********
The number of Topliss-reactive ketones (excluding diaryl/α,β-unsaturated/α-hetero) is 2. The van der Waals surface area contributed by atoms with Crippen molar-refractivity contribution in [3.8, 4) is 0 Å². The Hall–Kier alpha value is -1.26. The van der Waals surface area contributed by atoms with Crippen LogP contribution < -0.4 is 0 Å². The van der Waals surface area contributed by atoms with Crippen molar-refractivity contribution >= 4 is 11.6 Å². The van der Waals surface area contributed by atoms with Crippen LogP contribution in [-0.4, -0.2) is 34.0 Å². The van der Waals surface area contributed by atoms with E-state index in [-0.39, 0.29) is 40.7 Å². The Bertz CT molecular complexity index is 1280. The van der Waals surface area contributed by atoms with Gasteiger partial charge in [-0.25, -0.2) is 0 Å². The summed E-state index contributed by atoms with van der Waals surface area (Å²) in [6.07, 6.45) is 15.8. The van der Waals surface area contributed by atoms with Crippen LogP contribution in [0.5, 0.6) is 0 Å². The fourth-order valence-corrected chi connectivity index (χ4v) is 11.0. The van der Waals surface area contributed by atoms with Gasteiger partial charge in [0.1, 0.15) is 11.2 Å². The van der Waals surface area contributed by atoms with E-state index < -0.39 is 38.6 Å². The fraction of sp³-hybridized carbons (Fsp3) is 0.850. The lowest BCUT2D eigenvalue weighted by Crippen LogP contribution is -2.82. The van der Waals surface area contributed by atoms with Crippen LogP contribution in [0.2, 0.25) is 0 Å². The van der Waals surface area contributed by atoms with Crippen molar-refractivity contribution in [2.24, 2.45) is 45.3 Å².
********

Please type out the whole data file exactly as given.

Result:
The number of Topliss-reactive ketones (excluding diaryl/α,β-unsaturated/α-hetero) is 2. The van der Waals surface area contributed by atoms with Crippen molar-refractivity contribution in [3.8, 4) is 0 Å². The Hall–Kier alpha value is -1.26. The van der Waals surface area contributed by atoms with Crippen LogP contribution < -0.4 is 0 Å². The van der Waals surface area contributed by atoms with Crippen molar-refractivity contribution >= 4 is 11.6 Å². The van der Waals surface area contributed by atoms with Crippen LogP contribution in [-0.4, -0.2) is 34.0 Å². The van der Waals surface area contributed by atoms with E-state index in [-0.39, 0.29) is 40.7 Å². The Bertz CT molecular complexity index is 1280. The van der Waals surface area contributed by atoms with Gasteiger partial charge in [-0.25, -0.2) is 0 Å². The summed E-state index contributed by atoms with van der Waals surface area (Å²) in [6.07, 6.45) is 15.8. The van der Waals surface area contributed by atoms with Crippen LogP contribution in [0.5, 0.6) is 0 Å². The fourth-order valence-corrected chi connectivity index (χ4v) is 11.0. The van der Waals surface area contributed by atoms with Gasteiger partial charge in [0.1, 0.15) is 11.2 Å². The van der Waals surface area contributed by atoms with E-state index < -0.39 is 38.6 Å². The fraction of sp³-hybridized carbons (Fsp3) is 0.850. The lowest BCUT2D eigenvalue weighted by Crippen LogP contribution is -2.82. The van der Waals surface area contributed by atoms with Crippen LogP contribution in [0.2, 0.25) is 0 Å². The van der Waals surface area contributed by atoms with Crippen molar-refractivity contribution in [2.24, 2.45) is 45.3 Å².